As quasi-private schools funded with public money across Ohio face scrutiny, some say they need to be held to a higher standard.
Supporters of charter or community schools say they do a better job at a lower cost than public schools. But critics say the schools are inconsistent, that state oversight of charters is too weak and that the privately run schools are turning a profit on state money that could be used to shore up traditional public schools.
Despite being the darling of conservatives who favor free-market approaches to education, the issue is politically divisive even among Democrats. President Barack Obama and Secretary of Education Arne Duncan have pledged support for the charter school concept. But other notable Democrats, including former Ohio Gov. Ted Strickland and Democratic National Committee Vice Chairwoman Donna Brazile, are adamantly opposed to them.
“The very premise of market-driven education reform rests on the fallacy that the public school system is in crisis and that the only solution is to let the market pick winners and losers,” Brazile said July 12 at the American Federation for Teachers convention. She was announcing a group opposed to charters she helped co-found with Strickland called Democrats for Public Education.
Ohio has 391 charter schools, according to state records. In some cities, these schools have seen some success. 2012-2013 Ohio Department of Education data shows that in Cleveland, charters outperformed public schools, putting 55 percent of students at or above their grade level, compared to 48 percent in public schools, and at a per-pupil cost that was $4,000 less. However, the charter schools also had significantly fewer low-income students proportionally.
In other cities, including Cincinnati, charters have underperformed.
ODE listings show there are 30 charter schools in Cincinnati, many of them in low-income areas where public schools have struggled to meet state standards and provide students with quality education. However, state ratings show many of Cincinnati’s charters have similar, if not worse, performance compared to the public schools with which they compete.
Charters lag behind Cincinnati Public Schools on both standardized tests and graduation rates. Overall, CPS rates a “C” on ODE’s report card, with a 73 percent rating on the state’s performance index. That index measures how many students pass state standardized tests. Meanwhile, charters for which data is available score what would be a “D” grade, with an average just 64 percent on the index. CPS averages a 64 percent graduation rate, which is well below the state’s average of 81 percent but still higher than charter schools in Cincinnati. Of the 10 charter schools for which graduation rate data is available, the average graduation rate is just 55 percent.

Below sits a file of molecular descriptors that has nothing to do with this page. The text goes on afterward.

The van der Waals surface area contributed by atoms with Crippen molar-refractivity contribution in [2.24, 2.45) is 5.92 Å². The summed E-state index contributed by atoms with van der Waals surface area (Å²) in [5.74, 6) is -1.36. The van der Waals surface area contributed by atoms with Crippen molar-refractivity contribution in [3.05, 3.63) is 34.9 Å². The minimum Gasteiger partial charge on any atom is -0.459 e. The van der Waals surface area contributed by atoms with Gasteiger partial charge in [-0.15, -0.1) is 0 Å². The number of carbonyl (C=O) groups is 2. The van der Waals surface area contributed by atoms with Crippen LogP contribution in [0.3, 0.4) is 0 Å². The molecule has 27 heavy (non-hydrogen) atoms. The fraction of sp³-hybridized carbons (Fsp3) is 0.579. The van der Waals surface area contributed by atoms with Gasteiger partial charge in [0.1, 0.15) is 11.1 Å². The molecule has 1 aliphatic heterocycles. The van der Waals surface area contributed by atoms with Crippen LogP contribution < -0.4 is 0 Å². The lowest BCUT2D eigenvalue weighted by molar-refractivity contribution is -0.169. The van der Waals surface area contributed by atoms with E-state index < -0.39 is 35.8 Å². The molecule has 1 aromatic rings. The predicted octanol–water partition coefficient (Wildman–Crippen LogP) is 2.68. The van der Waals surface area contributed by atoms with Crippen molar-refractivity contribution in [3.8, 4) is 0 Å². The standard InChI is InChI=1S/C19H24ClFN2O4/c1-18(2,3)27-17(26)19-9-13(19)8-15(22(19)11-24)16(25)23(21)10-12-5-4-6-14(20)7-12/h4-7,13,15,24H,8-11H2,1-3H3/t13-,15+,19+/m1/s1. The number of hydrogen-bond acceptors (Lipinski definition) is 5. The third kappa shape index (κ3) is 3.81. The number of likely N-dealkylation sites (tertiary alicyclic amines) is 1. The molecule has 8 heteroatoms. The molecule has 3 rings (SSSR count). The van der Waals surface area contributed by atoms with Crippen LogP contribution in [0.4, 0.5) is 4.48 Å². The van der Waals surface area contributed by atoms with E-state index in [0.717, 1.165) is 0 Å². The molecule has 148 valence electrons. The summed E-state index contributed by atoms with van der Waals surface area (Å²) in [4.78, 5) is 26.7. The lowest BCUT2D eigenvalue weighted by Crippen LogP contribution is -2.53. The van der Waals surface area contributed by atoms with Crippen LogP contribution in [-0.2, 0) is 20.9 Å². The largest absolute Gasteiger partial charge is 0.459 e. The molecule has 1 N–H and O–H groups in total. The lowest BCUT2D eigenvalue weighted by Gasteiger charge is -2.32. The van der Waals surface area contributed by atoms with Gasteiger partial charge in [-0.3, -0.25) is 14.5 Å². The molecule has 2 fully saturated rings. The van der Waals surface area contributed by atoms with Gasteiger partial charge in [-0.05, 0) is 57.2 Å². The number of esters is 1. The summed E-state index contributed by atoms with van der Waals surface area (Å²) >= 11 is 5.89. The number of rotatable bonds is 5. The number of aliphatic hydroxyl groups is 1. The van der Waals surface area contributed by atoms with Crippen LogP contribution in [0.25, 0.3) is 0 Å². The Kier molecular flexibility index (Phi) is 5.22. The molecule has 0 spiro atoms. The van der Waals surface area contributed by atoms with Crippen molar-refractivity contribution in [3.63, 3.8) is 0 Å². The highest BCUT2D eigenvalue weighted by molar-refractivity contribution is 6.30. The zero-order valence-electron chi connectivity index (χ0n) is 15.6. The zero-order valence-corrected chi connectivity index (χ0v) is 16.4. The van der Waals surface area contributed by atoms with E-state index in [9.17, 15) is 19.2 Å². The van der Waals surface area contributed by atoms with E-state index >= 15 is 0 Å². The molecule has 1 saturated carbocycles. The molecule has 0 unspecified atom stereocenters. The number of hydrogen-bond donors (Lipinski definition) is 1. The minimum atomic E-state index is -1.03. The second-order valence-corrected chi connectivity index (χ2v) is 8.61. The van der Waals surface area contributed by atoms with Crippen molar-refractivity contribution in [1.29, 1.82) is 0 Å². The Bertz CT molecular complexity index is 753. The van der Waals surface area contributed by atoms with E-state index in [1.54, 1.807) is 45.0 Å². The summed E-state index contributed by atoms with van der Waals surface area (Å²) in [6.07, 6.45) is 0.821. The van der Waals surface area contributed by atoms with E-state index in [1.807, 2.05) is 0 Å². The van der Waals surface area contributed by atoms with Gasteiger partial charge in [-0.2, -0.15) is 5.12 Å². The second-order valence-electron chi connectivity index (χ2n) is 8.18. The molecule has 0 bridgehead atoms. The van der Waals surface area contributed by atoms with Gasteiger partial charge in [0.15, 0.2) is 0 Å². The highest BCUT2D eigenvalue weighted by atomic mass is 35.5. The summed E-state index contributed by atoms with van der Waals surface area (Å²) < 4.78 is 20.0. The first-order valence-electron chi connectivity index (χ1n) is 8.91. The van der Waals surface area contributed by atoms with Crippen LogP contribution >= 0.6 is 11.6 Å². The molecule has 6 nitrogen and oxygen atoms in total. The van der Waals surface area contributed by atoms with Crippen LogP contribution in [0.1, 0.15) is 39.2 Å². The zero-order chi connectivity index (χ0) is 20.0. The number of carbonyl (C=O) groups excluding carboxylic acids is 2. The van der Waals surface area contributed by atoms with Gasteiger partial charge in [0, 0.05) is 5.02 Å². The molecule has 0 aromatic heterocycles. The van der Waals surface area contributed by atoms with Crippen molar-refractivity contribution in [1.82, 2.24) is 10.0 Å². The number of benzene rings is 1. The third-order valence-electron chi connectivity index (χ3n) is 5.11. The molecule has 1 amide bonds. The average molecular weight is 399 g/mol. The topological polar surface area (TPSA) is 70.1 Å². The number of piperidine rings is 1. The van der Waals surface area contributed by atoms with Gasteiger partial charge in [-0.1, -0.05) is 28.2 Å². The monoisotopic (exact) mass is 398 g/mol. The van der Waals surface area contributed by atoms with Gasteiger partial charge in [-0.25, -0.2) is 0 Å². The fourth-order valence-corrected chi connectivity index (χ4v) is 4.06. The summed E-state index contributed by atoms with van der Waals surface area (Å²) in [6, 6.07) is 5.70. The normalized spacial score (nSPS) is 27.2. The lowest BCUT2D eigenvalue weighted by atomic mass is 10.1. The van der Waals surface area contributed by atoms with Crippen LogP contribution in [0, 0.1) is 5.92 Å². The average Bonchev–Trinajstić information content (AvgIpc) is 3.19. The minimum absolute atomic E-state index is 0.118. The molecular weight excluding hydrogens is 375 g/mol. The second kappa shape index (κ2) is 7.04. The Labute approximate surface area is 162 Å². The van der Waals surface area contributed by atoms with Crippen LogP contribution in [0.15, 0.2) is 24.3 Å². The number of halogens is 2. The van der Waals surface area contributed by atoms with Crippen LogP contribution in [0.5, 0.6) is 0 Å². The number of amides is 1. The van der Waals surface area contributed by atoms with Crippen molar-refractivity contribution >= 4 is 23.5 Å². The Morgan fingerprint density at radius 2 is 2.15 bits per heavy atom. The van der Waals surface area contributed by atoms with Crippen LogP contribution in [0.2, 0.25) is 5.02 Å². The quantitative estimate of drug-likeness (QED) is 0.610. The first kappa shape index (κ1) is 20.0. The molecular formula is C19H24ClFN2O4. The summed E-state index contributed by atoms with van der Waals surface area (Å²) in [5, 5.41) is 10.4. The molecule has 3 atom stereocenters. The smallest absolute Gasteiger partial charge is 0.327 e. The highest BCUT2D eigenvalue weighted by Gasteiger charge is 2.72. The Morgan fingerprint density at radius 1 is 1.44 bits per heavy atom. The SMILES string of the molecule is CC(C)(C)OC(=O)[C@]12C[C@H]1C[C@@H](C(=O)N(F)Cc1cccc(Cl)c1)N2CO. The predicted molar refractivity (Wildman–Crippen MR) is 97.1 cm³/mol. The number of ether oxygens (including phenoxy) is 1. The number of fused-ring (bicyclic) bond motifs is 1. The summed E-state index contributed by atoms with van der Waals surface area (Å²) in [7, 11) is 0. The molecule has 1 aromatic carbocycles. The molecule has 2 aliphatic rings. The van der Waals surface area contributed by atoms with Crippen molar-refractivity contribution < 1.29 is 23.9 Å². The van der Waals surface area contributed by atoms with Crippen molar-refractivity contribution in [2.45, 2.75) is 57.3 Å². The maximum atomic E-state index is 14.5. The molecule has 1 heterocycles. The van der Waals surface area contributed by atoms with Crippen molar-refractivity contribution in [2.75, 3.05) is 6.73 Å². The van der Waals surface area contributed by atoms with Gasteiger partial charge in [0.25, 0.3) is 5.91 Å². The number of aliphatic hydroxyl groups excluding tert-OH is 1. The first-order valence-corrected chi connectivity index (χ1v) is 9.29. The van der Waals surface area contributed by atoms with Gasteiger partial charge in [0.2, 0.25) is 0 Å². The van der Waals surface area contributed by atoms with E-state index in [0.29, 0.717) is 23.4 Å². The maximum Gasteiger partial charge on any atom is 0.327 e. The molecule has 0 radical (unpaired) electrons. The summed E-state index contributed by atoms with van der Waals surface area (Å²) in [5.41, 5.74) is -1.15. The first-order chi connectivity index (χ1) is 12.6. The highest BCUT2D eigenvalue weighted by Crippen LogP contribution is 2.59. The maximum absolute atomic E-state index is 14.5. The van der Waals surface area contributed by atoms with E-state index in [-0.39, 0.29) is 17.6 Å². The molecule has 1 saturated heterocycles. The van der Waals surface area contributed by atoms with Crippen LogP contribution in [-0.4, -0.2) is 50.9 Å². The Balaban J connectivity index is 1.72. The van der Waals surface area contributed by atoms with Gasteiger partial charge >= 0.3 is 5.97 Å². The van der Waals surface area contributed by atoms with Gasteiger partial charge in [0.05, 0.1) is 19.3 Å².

Ohio first passed legislation allowing charter schools in 1997, under the assumption that establishing the schools would give low-income families more choice in where to send their children while applying competitive market pressures to area public schools to improve.
The schools don’t require tuition but are instead paid for with vouchers from the state. The schools are held to more relaxed general state performance standards than public schools.
“The difficulty you have is there are not the same requirements for tracking systems and reporting for both our traditional public schools and charter schools,” Mike Collins, who sits on the Ohio Board of Education told State Impact, which covers education in Ohio, last month. “That doesn’t mean they don’t have any… but they’re not the same and so the transparency at this point from my vantage point is lacking.”
Despite lax regulations, the state has closed 157 charters for lack of academic achievement since 2000. But other chronically underperforming schools prove very hard to shutter under existing rules.
In Ohio, charter schools must have a sponsoring organization in order to operate. Last year, VLT Academy in Over-the-Rhine lost its sponsor, Educational Resource Consultants of Ohio, over its academic struggles.
“The renewal process was really all about — is this school on track to succeed and to produce outstanding results for students? And we really did not see that,” the group’s spokesperson Jodi Billerman said last year after announcing ERC would not continue its sponsorship.